What goes up needs to come down. So, after an hour of enjoying a short breakfast of almost-frozen sandwiches and coffee, taking hundreds of selfies and groupies, and relishing in the feeling of being higher than anything in Luzon (aside from the airplanes, of course), we began our descent. We returned to the camp where we dismantled our tents, packed up, and cleaned up. A few hours of hiking and you should find yourself back at the Ranger Station where you can enjoy lunch before the monster jeepney takes you back on another six-hour ride to Baguio.
- Mountain climbing is an activity that is sure to take you out of your comfort zone. You will be forced to do things you don’t normally do and you’ve never thought that you could ever do. For example, aside from missing a couple of baths and toothbrushing, it’s necessary to use the latrine for personal businesses. Indeed, it was uncomfortable and also frustrating to walk from the campsite to the latrine located about 20 meters away from the camp every time nature calls. But you’re in the wilderness and you have no choice but to obey its rules.
- Couples are highly advised to go on mountain climbing trips like this. Launching yourself at the fierce wilderness strips a person to the core, and this provides a person with better opportunity to know his/her partner. Pushing yourselves to the limit also makes your relationship stronger. Of course, the view at the summit is very romantic, too.
What to Bring
- Proper climbing clothes and gear – A thick insulating jacket, a couple of thick sweaters, pants, thermal leggings, a pair of hiking shoes/sandals with excellent grip, several thick socks, and a pair of comfortable gloves. It’s also advisable to bring a bonnet or mask since the temperature at the summit is painfully cold.
- Make sure to bring your sleeping bags and mats since it is a natural occurrence for high altitude areas like Pulag to rain, well aside from the natural low temperature. There are reports of occasional drops in temperature and frosts. Also, bring rain cover/rain coats.
- Bring headlights and flashlights (and several batteries for backup) and a trekking pole to support you during the climb if necessary. It is also wise to bring portable chargers and extra batteries for your cameras.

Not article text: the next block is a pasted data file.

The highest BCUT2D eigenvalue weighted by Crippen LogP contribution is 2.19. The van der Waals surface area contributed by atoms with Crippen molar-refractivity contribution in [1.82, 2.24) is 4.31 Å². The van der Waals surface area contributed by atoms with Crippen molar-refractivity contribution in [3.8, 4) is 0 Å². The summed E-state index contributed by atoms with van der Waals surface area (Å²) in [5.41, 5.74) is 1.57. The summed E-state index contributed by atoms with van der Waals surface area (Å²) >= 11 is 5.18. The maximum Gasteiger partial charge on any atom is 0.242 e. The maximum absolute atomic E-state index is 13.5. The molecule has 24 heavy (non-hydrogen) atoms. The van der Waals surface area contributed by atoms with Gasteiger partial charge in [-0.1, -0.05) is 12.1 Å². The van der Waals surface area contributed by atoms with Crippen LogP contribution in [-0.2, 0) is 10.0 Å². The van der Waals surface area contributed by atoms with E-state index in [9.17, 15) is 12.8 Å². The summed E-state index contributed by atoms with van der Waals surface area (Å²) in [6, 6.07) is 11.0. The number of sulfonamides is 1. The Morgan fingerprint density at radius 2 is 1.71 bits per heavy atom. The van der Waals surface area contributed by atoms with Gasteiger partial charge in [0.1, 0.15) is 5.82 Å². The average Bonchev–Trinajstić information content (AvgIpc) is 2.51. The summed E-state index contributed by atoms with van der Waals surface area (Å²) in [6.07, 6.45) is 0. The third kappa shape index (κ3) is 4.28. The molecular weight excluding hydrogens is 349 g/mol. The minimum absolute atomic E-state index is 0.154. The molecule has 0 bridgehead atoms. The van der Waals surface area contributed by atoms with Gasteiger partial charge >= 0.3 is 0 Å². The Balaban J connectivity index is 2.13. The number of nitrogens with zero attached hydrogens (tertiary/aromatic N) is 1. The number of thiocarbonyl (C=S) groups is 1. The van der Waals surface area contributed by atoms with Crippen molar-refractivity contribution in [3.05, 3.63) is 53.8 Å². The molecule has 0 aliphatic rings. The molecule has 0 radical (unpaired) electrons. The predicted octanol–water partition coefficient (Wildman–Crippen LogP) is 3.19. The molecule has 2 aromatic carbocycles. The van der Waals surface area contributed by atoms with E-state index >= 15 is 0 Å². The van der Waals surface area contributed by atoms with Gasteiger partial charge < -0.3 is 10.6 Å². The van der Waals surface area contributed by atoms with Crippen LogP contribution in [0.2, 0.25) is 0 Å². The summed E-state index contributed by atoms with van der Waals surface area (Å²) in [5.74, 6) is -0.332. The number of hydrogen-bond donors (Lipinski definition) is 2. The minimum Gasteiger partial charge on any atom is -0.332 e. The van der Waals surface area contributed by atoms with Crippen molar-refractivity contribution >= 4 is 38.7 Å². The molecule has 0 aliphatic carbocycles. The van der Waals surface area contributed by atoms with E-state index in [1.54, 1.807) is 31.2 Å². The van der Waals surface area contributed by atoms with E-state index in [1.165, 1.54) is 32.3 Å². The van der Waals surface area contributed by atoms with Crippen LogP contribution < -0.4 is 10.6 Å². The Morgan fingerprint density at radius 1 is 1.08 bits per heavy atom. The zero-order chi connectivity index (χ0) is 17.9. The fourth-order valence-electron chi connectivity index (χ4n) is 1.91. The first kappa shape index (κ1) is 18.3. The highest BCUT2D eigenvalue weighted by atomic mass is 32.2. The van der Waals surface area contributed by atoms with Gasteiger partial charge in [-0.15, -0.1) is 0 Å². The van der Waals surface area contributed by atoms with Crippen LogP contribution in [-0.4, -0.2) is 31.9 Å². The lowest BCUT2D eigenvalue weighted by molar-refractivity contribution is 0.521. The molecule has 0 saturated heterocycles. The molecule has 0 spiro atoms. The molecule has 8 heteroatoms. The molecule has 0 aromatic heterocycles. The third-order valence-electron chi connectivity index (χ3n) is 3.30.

- Meals, trail foods, water and energy drinks – If traveling in a group, you can always discuss among yourselves what to bring/cook for your dinner and breakfast during the climb. Aside from these meals, always have a pack of chocolates, biscuits, cookies, and gelatin handy. The uphill trails can easily tire you out, and eating a bar of chocolate or popping a lychee gelatin could give you that spurt of energy you need to get going. Water is the most important necessity, but you can also bring energy drinks.
- Don’t ever forget to bring first-aid kit and medicines with you for emergencies. This is usually the most overlooked essentials in outdoor activities.
- Respect Pulag. Remember that the mountain is a very sacred place for the locals, composed mainly of indigenous tribes namely Kankaney, Kalanguya, and Ibaloi. How would you feel if somebody were to desecrate your own place of worship?
- Respect the other climbers. It’s not impossible to encounter other climbers on your way to or back from the summit. Greet and flash a genuine and friendly smile to the hikers, especially to the locals who usually work as porters. This friendly exchange can also be a strong motivator.
- Coordinate with local DENR Office, through the Protected Area Superintendent (PASu) in charge of the Mt Pulag National Park Protected Area. They can perhaps advise you of conditions in the area and provide guidance (ex. accredited transport, guides).
- Check the local weather through Project NOAH App of DOST-PAG-ASA or Accuweather.com
- Take nothing but pictures, leave nothing but footprints, kill nothing but time.
You can inquire directly with DENR-PASu Office (PASu Emerita Albas or Mam Mereng) – 09196315402 for official information and guidelines on Mt Pulag (via PinoyMountaineer). For complete information on Mt. Pulag and other mountains, visit the PinoyMountaineer.
*Big thanks to Sir Alvin S. and to fellow kampingers of then PCARRD Mountaineering & Outdoor Club